The government reported yesterday that business inventories continued to rise significantly in May, but the increase stemmed mostly from a falloff in auto sales and did not reflect excessive stockbuilding throughout the economy.
Commerce Department figures showed overall inventory levels up $4.67 billion, or 1.2 percent, over the month following a jump of $5.62 billion, or 1.4 percent, in April. Inventories in May stood at $402 billion.
However, the jump was primarily at the retail level, with the bulk of that concentrated in new-car dealerships, whose sales have plummeted recently in the wake of the nationwide gasoline shortage.
The closely-watched ratio of stocks to sales - the primary indicator of possible excess inventory accumulation in the economy - remained essentially unchanged in May with stock equaling 1.4 months' sales.
The figures came as, separately, the Agriculture Department predicted the U.S. would harvest a bumper winter wheat crop this year, but said the corn yield probably will be down from 1978 levels.
The department estimated the winter wheat crop output will total 1.56 billion bushels, up 25 percent from last year's 1.25 billion-busehl level. The corn crop was pegged at 6.66 billion bushel down 6 percent from 1978's record 7.08 billion.
At the same time, the agency said the Soviet Union probably will need significantly more grain than officials here thought previously as a result of poor harvests in that country.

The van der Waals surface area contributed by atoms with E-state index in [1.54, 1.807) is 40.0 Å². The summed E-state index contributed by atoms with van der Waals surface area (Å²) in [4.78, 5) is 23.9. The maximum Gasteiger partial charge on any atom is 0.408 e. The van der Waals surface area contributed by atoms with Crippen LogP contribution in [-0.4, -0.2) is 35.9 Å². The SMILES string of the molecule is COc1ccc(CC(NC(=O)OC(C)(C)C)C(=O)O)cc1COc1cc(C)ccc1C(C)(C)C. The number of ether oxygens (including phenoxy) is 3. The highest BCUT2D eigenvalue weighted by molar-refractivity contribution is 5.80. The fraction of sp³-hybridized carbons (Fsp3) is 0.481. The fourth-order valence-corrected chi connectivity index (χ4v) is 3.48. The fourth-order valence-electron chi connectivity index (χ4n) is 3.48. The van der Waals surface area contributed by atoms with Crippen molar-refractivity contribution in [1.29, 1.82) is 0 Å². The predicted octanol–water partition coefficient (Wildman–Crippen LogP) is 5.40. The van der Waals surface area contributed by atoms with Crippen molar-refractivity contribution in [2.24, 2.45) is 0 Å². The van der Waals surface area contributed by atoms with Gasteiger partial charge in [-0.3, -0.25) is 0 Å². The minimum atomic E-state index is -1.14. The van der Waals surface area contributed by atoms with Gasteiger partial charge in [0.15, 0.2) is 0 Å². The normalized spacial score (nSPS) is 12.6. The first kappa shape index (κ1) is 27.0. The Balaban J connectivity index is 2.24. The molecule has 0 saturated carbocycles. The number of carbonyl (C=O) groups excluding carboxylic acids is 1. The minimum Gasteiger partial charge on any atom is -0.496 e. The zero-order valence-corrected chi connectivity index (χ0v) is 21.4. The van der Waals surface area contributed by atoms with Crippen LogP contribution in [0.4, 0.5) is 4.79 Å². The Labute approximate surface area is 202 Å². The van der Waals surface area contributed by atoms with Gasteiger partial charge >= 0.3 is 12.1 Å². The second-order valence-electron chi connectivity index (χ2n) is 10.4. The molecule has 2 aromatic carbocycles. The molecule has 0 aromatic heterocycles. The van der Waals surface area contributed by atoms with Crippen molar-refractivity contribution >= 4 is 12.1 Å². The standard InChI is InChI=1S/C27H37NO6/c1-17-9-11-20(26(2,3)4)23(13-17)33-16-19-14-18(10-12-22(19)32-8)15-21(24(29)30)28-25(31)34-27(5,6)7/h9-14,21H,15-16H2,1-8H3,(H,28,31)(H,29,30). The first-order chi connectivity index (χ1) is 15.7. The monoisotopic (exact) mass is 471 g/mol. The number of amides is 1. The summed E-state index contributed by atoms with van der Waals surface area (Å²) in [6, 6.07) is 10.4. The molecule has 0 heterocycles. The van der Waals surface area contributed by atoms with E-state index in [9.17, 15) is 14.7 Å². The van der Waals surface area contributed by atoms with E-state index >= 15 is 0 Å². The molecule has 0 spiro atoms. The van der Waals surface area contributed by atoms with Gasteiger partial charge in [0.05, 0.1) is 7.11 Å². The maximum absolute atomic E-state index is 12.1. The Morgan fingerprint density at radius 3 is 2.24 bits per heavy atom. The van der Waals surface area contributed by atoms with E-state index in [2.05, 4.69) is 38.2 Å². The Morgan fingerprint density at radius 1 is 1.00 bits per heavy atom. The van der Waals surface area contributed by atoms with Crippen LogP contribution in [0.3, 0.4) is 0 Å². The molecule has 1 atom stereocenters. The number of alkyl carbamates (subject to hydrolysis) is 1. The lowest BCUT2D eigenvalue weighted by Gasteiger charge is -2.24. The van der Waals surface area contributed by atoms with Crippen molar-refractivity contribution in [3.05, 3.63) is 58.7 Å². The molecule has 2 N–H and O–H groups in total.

The department earlier had estimated the Soviet crop would yield between 170 million and 210 million metric tons of grain. Yesterday, however, it reduced this range to 165 million to 195 million metric tons.
The increased purchases from the Soviet Union are considered likely to exert some upward pressure on grain prices here, but officials said it is unlikely the rise will be sufficient to hurt American consumers.
Meanwhile, the F. W. Dodge Division of Mcgraw-Hill Corp. estimated that the pace of contracts for new construction will slow by about 5 percent this year, but their dollar value still will exceed 1978 because of inflation.
Among the sharpest declines Dodge predicted for 1979 is a 12 percent drop in the number of contracts for residential construction. The amount of space in commercial buildings is expected to rise a modest 3 percent, Dodge said.
The figures on inventories showed stocks held by manufacturers rose 1.1 percent in May to $211.26 billion after rising 1.7 percent in April. Retail inventories grew 1.7 percent after rising 1.1 percent in April.
Inventories of wholesalers rose 0.7 percent in May following a 1.1 percent rise in April. Sales rose 3.1 percent in May after plunging 3.2 percent in April. However, sales levels still were below those posted in March.